Feb 20, 2021 06:52 PM

China to Plug Regulation Gap of Emerging Contaminants Control

China will step up efforts over the next five years to control a relatively high level of emerging contaminants that have yet to come under the country's environmental monitoring system but pose a potential threat to the environment and human health.

Huang Runqiu, China's minister of environment and ecology, has prioritized the control of emerging contaminants last month during an agenda-setting meeting of national ecological protection for the year.

The country's next five-year national development roadmap, the 14th Five-Year Plan(FYP), which will be debated in the top political gatherings next month in Beijing, is also expected to emphasize the control of these new contaminants.

Emerging contaminants(ECs), or contaminants of emerging concern(CECs), refer to chemicals and compounds that are detected at low levels in the water cycle and may impact the environment, aquatic organisms, or human health.

Those contaminants frequently include, but are not limited to, pharmaceuticals and personal care products (PPCPs), endocrine disruptors (EDCs) and per- and polyfluoroalkyl substances (PFAS), polybrominated diphenyl ether (PBDE) flame retardants, pesticide degradation products, sunscreens/UV filters, and algal toxins.

Despite the fact that scientist have been assessing the health risks of emerging contaminants it is still unclear whether, or to what extent, the emerging contaminants could harm human health at the moment.

Wang Xuelei, director at the national lab of environmental and disaster monitoring and assessment in the central Hubei province, told Caixin that the emerging contaminants could be regulated after the health risks have been properly assessed.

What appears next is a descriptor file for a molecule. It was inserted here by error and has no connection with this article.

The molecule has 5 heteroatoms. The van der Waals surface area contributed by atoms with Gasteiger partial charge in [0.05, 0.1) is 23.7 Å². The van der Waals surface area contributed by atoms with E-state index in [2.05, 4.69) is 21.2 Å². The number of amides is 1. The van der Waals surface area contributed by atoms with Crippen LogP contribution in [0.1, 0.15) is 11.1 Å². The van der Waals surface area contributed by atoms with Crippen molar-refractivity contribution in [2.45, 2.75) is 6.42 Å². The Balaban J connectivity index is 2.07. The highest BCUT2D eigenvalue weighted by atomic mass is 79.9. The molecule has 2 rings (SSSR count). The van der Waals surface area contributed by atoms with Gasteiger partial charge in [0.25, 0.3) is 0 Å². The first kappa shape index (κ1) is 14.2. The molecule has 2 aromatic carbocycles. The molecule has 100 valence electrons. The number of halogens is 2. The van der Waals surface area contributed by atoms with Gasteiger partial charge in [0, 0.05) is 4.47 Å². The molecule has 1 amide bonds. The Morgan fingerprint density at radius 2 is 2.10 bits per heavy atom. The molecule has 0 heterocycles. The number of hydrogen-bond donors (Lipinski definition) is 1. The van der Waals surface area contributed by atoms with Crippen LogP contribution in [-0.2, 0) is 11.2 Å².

"In recent years, some emerging contaminants, such as persistent organic pollutants, EDCs and PFAS and antibiotic resistance genes, have been frequently detected in the sewage, surface water and drinking water of some cities in the Yangtze River basin," warned Zhou Hongyu, a member of China's top legislature, the National People's Congressn(NPC), during last year's legislative meetings. He is also a professor of at Central China Normal University in Wuhan.

ECs enter surface water via runoff, drainage, rainfall, and wastewater treatment effluent, according to a 2014 paper authored by three Chinese researchers reviewing emerging contaminants in surface waters in China.

The frequency with which incidents of ECs occurred increased rapidly from 2006 to 2011, the paper said, adding that the frequency in eastern regions is higher than in western regions in China. It added that a significant reason of the spread of ECs is the production and consumption of pharmaceuticals and personal care products.

Legislative and administrative regulation of ECs is lacking in China. To remove ECs, a number of technologies, such as absorption by activated carbon, membrane filtration technology, and advanced oxidation processes, have been researched, the paper said.

Contact reporter Lu Zhenhua ( and editor Marcus Ryder (

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